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(en) Australia, Melbourne, A Space Outside* #1 - Whats wrong with the way bono "fights povertY" ?

Date Wed, 11 Oct 2006 08:31:18 +0200


It's just not useful, that kind of celebrity endorsement. In fact, it's a killer blow for us. To see the
on the faces of Gordon Brown and Tony Blair! This is exactly what they want ­ they want peop
believe that this is their crusade, without actually changing their policy.
---John Hilary, director of campaigns and policy of the network, War on Want
On November 18th and 19th, the G20 (finance ministers from the G8 plus 12 of the
world's most significant economies) will meet at the Grand Hyatt Hotel on Collins
Street in Melbourne. Make Poverty History will host a concert at the Myer Music
Bowl and Melbournians will be exposed to a politics that could be quite effective
in absorbing dissent, that lacks critical reflection of the flaws in the mainstream
politics of international development and foreign aid. This requires an intervention.
At the Live8 concerts in July 2005, U2's
Bono and Bob Geldof sent messages to
stadium audiences and TV viewers that
the world's eight richest governments had
made the most significant commitments
ever to overseas aid and debt cancellation
for third world countries. In reality, the
outcomes of the G8 conference of world
leaders and finance ministers meeting in
Gleneagles Scotland actually cemented
lesser commitments to debt cancellation
than had previously been committed. We
are not being told the whole story.
Bono praised the G8, saying "the world
spoke and the politicians listened", and
labeled UK Prime Minister Tony Blair
and Chancellor Gordon Brown the "Len-
non and McCartney" of poverty reduc-
tion for their espoused commitment to
foreign aid. Geldof rated the G8 "On
aid, ten out of ten. On debt, eight out of
ten. On trade... it is quite clear that this
summit decided, uniquely, that enforced
liberalisation will no longer take place."
At the 2005 G8 Summit, rich govern-
ments agreed to `double aid by 2010 to
$50 billion a year, with $25 billion going
to Africa', and that `poor countries should
be free to determine their own economic
policies.' However, over half of this $50
billion was not actually new pledges at
all, but was from old pledges or future
aid budgets, meaning less assistance after
2010, and significant portions of aid will
still be tied to conditions in the interests
of rich countries. For example, accord-
ing to Yifat Susskind, associate direc-
tor of US-based women's human rights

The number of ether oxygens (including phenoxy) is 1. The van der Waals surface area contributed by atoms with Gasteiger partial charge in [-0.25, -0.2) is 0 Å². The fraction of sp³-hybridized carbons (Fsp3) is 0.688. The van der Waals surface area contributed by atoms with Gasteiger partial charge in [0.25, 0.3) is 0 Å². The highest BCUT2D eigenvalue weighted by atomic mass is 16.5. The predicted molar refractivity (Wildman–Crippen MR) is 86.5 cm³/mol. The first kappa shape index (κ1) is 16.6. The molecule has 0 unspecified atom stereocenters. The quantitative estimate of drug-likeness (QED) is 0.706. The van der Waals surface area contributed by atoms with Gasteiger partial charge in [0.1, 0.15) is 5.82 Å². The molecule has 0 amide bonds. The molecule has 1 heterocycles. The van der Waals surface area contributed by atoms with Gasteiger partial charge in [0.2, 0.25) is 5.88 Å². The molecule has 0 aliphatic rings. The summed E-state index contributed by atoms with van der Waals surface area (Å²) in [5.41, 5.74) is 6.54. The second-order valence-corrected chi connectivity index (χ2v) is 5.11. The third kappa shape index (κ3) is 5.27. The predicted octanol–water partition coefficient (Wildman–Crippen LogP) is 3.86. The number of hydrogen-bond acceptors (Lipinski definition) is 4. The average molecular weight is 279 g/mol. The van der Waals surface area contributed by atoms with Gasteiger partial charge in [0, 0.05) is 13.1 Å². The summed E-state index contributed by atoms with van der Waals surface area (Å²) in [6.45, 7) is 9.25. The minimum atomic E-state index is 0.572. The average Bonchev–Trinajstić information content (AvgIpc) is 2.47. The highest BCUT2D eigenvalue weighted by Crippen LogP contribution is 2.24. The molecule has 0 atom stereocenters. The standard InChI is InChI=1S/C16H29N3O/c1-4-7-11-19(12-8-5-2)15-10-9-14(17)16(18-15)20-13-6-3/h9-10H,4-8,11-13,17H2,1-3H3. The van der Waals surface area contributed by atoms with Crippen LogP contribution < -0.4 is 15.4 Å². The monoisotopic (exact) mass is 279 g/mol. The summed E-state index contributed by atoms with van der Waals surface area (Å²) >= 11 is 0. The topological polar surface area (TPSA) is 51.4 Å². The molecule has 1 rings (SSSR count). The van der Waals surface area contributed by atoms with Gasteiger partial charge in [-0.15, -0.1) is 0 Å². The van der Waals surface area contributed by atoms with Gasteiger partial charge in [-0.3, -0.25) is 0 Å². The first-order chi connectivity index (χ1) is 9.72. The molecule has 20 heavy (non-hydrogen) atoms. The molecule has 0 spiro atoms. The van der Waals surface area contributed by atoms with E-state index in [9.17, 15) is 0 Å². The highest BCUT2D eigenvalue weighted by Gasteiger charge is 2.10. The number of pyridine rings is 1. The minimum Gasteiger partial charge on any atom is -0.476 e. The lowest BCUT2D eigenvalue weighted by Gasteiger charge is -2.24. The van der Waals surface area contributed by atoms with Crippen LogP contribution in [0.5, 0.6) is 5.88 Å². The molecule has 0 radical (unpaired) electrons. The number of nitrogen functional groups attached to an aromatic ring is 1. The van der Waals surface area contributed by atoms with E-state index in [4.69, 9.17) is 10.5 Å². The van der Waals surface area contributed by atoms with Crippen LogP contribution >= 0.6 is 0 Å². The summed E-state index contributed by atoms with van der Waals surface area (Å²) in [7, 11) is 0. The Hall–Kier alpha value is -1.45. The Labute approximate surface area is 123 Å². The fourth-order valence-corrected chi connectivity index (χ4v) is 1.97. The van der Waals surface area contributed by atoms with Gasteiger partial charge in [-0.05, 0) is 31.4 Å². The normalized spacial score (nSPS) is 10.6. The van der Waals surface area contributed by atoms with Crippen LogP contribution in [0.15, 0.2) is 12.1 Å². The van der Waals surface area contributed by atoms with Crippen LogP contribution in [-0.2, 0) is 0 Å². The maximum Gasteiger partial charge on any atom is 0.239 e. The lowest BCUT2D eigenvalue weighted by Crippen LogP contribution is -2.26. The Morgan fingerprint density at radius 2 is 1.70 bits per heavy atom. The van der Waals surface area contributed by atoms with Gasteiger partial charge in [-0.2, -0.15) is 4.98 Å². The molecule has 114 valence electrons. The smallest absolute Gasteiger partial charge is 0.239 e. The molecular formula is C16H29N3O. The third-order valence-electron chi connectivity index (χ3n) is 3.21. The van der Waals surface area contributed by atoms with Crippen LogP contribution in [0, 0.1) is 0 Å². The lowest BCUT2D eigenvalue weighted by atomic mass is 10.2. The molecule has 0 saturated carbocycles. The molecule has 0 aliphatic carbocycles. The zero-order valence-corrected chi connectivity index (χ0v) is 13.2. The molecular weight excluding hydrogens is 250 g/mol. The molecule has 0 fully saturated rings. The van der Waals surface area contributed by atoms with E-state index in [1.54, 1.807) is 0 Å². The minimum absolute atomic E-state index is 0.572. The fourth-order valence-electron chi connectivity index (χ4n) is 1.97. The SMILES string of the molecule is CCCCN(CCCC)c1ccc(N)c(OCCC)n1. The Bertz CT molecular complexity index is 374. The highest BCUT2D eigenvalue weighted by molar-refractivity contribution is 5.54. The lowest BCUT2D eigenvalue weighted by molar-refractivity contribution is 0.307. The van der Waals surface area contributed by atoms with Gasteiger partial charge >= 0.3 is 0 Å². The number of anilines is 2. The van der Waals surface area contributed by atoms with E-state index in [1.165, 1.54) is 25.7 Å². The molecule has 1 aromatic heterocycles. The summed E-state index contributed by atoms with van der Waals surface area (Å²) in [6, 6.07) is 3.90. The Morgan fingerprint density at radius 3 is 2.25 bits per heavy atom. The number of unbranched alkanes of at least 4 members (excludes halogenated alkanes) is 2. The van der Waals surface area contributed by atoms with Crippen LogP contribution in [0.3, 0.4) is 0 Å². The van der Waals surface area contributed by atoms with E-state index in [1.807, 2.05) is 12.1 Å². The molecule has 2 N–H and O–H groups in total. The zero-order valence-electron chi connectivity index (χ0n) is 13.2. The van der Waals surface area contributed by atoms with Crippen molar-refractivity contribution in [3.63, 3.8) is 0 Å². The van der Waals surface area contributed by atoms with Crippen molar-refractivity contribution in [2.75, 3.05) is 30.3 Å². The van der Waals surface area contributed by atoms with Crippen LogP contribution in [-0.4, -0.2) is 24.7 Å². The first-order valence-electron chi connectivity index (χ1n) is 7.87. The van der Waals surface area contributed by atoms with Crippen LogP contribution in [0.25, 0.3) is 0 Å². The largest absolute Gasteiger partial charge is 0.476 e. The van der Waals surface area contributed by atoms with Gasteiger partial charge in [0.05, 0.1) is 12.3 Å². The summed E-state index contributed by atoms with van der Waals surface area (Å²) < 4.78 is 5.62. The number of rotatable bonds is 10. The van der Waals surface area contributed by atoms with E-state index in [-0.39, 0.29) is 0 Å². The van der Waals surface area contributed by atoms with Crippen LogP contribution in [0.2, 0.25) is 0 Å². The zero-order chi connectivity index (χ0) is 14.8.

organisation Madre, Bush's Millennium
Challenge Account, praised by Bono and
Geldof for boosting aid flows to Africa,
ties aid to co-operation with the "war on
terror" and favours Christian organisa-
tions that promote abstinence over "safer
sex" approaches to prevention.
In 2005, it was exposed that Make Pov-
erty History wristbands were made using
Chinese sweatshop labour, and that UK
On November 18th and 19th, the G20
(finance ministers from the G8 plus 12
of the world's most significant econo-
mies) will meet at the Grand Hyatt Hotel
on Collins Street in Melbourne. Make
Poverty History will host a concert at the
Myer Music Bowl and Melbournians will
be exposed to a politics that could be
quite effective in absorbing dissent, that
lacks critical reflection of the flaws in the
mainstream politics of international de-
velopment and foreign aid. This requires
an intervention.
At the Live8 concerts in July 2005, U2's
Bono and Bob Geldof sent messages to
stadium audiences and TV viewers that
the world's eight richest governments had
made the most significant commitments
ever to overseas aid and debt cancellation
for third world countries. In reality, the
outcomes of the G8 conference of world
leaders and finance ministers meeting in
Gleneagles Scotland actually cemented
lesser commitments to debt cancellation
than had previously been committed. We
are not being told the whole story.
Bono praised the G8, saying "the world
spoke and the politicians listened", and
labeled UK
Prime Minister Tony Blair and Chancellor
Gordon Brown the "Lennon and Mc-
Cartney" of poverty reduction for their
espoused commitment to foreign aid.
Geldof rated the G8 "On aid, ten out of
ten. On debt, eight out of ten. On trade...
it is quite clear that this summit decided,
uniquely, that enforced liberalisation will
no longer take place."
At the 2005 G8 Summit, rich govern-
ments agreed to `double aid by 2010 to
$50 billion a year, with $25 billion going
to Africa', and that `poor countries should
be free to determine their own economic
policies.' However, over half of this $50
billion was not actually new pledges at
all, but was from old pledges or future
aid budgets, meaning less assistance after